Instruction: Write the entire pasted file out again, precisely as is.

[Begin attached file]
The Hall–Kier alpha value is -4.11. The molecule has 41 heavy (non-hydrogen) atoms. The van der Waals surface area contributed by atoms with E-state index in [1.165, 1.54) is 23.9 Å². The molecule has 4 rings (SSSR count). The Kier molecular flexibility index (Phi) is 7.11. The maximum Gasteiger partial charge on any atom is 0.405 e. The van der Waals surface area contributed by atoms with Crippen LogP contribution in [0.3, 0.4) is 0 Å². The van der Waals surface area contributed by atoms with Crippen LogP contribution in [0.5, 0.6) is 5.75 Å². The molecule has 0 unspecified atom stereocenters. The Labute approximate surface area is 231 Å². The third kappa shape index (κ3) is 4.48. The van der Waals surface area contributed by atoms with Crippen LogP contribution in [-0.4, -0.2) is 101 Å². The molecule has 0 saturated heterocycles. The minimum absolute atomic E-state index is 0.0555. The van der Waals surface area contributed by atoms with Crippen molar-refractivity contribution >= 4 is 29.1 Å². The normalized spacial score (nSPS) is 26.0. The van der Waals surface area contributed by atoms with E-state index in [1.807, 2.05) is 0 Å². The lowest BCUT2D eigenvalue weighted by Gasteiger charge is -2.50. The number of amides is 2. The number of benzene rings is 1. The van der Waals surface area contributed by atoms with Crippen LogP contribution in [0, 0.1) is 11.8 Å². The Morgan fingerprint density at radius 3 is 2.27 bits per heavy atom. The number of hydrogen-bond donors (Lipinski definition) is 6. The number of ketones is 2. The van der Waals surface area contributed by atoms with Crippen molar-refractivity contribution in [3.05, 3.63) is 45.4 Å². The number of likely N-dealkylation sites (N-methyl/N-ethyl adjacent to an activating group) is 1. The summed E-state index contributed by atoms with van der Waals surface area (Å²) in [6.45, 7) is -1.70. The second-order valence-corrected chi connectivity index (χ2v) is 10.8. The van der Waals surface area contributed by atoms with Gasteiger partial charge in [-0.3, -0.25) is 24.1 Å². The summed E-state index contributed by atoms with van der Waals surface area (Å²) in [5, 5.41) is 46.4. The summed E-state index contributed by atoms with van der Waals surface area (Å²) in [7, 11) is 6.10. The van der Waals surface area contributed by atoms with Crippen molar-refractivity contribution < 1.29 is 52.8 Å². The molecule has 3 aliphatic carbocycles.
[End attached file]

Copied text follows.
The Hall–Kier alpha value is -4.11. The molecule has 41 heavy (non-hydrogen) atoms. The van der Waals surface area contributed by atoms with E-state index in [1.165, 1.54) is 23.9 Å². The molecule has 4 rings (SSSR count). The Kier molecular flexibility index (Phi) is 7.11. The maximum Gasteiger partial charge on any atom is 0.405 e. The van der Waals surface area contributed by atoms with Crippen LogP contribution in [0.3, 0.4) is 0 Å². The van der Waals surface area contributed by atoms with Crippen LogP contribution in [0.5, 0.6) is 5.75 Å². The molecule has 0 unspecified atom stereocenters. The Labute approximate surface area is 231 Å². The third kappa shape index (κ3) is 4.48. The van der Waals surface area contributed by atoms with Crippen LogP contribution in [-0.4, -0.2) is 101 Å². The molecule has 0 saturated heterocycles. The minimum absolute atomic E-state index is 0.0555. The van der Waals surface area contributed by atoms with Crippen molar-refractivity contribution >= 4 is 29.1 Å². The normalized spacial score (nSPS) is 26.0. The van der Waals surface area contributed by atoms with E-state index in [1.807, 2.05) is 0 Å². The lowest BCUT2D eigenvalue weighted by Gasteiger charge is -2.50. The number of amides is 2. The number of benzene rings is 1. The van der Waals surface area contributed by atoms with Crippen LogP contribution in [0, 0.1) is 11.8 Å². The Morgan fingerprint density at radius 3 is 2.27 bits per heavy atom. The number of hydrogen-bond donors (Lipinski definition) is 6. The number of ketones is 2. The van der Waals surface area contributed by atoms with Crippen molar-refractivity contribution in [3.05, 3.63) is 45.4 Å². The number of likely N-dealkylation sites (N-methyl/N-ethyl adjacent to an activating group) is 1. The summed E-state index contributed by atoms with van der Waals surface area (Å²) in [6.45, 7) is -1.70. The second-order valence-corrected chi connectivity index (χ2v) is 10.8. The van der Waals surface area contributed by atoms with Gasteiger partial charge in [-0.3, -0.25) is 24.1 Å². The summed E-state index contributed by atoms with van der Waals surface area (Å²) in [5, 5.41) is 46.4. The summed E-state index contributed by atoms with van der Waals surface area (Å²) in [7, 11) is 6.10. The van der Waals surface area contributed by atoms with Crippen molar-refractivity contribution < 1.29 is 52.8 Å². The molecule has 3 aliphatic carbocycles.